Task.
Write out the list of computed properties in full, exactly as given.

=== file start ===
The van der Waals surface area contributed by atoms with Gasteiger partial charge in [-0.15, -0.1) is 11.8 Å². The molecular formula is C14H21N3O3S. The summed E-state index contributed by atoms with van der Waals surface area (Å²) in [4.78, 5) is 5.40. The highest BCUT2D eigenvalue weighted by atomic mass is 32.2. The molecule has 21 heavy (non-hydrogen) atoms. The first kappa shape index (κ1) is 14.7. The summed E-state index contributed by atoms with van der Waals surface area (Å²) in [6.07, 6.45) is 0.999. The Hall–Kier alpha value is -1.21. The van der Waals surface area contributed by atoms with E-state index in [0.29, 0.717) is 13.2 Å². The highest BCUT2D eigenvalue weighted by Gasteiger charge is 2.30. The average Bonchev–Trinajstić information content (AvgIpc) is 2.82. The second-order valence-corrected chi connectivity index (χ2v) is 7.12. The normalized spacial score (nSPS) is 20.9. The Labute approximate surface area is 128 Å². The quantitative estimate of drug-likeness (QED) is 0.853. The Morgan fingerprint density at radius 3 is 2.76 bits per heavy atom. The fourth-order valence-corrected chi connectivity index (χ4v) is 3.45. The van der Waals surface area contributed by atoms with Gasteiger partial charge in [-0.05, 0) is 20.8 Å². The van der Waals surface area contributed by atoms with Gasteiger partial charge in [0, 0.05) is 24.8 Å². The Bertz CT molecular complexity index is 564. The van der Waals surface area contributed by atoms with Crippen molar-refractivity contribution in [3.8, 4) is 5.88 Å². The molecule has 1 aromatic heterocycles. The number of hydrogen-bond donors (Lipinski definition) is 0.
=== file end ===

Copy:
The van der Waals surface area contributed by atoms with Gasteiger partial charge in [-0.15, -0.1) is 11.8 Å². The molecular formula is C14H21N3O3S. The summed E-state index contributed by atoms with van der Waals surface area (Å²) in [4.78, 5) is 5.40. The highest BCUT2D eigenvalue weighted by atomic mass is 32.2. The molecule has 21 heavy (non-hydrogen) atoms. The first kappa shape index (κ1) is 14.7. The summed E-state index contributed by atoms with van der Waals surface area (Å²) in [6.07, 6.45) is 0.999. The Hall–Kier alpha value is -1.21. The van der Waals surface area contributed by atoms with E-state index in [0.29, 0.717) is 13.2 Å². The highest BCUT2D eigenvalue weighted by Gasteiger charge is 2.30. The average Bonchev–Trinajstić information content (AvgIpc) is 2.82. The second-order valence-corrected chi connectivity index (χ2v) is 7.12. The normalized spacial score (nSPS) is 20.9. The Labute approximate surface area is 128 Å². The quantitative estimate of drug-likeness (QED) is 0.853. The Morgan fingerprint density at radius 3 is 2.76 bits per heavy atom. The fourth-order valence-corrected chi connectivity index (χ4v) is 3.45. The van der Waals surface area contributed by atoms with Gasteiger partial charge in [-0.05, 0) is 20.8 Å². The van der Waals surface area contributed by atoms with Gasteiger partial charge in [0, 0.05) is 24.8 Å². The Bertz CT molecular complexity index is 564. The van der Waals surface area contributed by atoms with Crippen molar-refractivity contribution in [3.8, 4) is 5.88 Å². The molecule has 1 aromatic heterocycles. The number of hydrogen-bond donors (Lipinski definition) is 0.